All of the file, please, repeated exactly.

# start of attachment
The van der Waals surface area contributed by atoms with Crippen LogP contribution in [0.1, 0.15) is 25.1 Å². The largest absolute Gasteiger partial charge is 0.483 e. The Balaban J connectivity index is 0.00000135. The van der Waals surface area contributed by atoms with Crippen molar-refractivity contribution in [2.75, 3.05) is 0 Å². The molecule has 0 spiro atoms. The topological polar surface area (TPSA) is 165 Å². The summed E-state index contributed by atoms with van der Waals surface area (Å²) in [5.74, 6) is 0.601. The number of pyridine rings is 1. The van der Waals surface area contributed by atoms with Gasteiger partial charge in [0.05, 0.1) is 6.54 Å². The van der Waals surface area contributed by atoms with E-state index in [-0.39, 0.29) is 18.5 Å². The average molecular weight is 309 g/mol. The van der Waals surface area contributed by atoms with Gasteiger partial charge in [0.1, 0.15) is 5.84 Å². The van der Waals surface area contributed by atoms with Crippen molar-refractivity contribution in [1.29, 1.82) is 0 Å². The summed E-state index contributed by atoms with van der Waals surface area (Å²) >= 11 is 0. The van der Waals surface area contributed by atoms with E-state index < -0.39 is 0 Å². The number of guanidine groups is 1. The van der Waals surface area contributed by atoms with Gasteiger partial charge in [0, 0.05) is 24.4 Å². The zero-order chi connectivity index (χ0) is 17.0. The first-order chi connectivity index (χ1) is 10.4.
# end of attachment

The van der Waals surface area contributed by atoms with Crippen LogP contribution in [0.1, 0.15) is 25.1 Å². The largest absolute Gasteiger partial charge is 0.483 e. The Balaban J connectivity index is 0.00000135. The van der Waals surface area contributed by atoms with Crippen molar-refractivity contribution in [2.75, 3.05) is 0 Å². The molecule has 0 spiro atoms. The topological polar surface area (TPSA) is 165 Å². The summed E-state index contributed by atoms with van der Waals surface area (Å²) in [5.74, 6) is 0.601. The number of pyridine rings is 1. The van der Waals surface area contributed by atoms with Gasteiger partial charge in [0.05, 0.1) is 6.54 Å². The van der Waals surface area contributed by atoms with E-state index in [-0.39, 0.29) is 18.5 Å². The average molecular weight is 309 g/mol. The van der Waals surface area contributed by atoms with Gasteiger partial charge in [0.1, 0.15) is 5.84 Å². The van der Waals surface area contributed by atoms with Crippen molar-refractivity contribution in [1.29, 1.82) is 0 Å². The summed E-state index contributed by atoms with van der Waals surface area (Å²) >= 11 is 0. The van der Waals surface area contributed by atoms with E-state index < -0.39 is 0 Å². The number of guanidine groups is 1. The van der Waals surface area contributed by atoms with Gasteiger partial charge in [0, 0.05) is 24.4 Å². The zero-order chi connectivity index (χ0) is 17.0. The first-order chi connectivity index (χ1) is 10.4.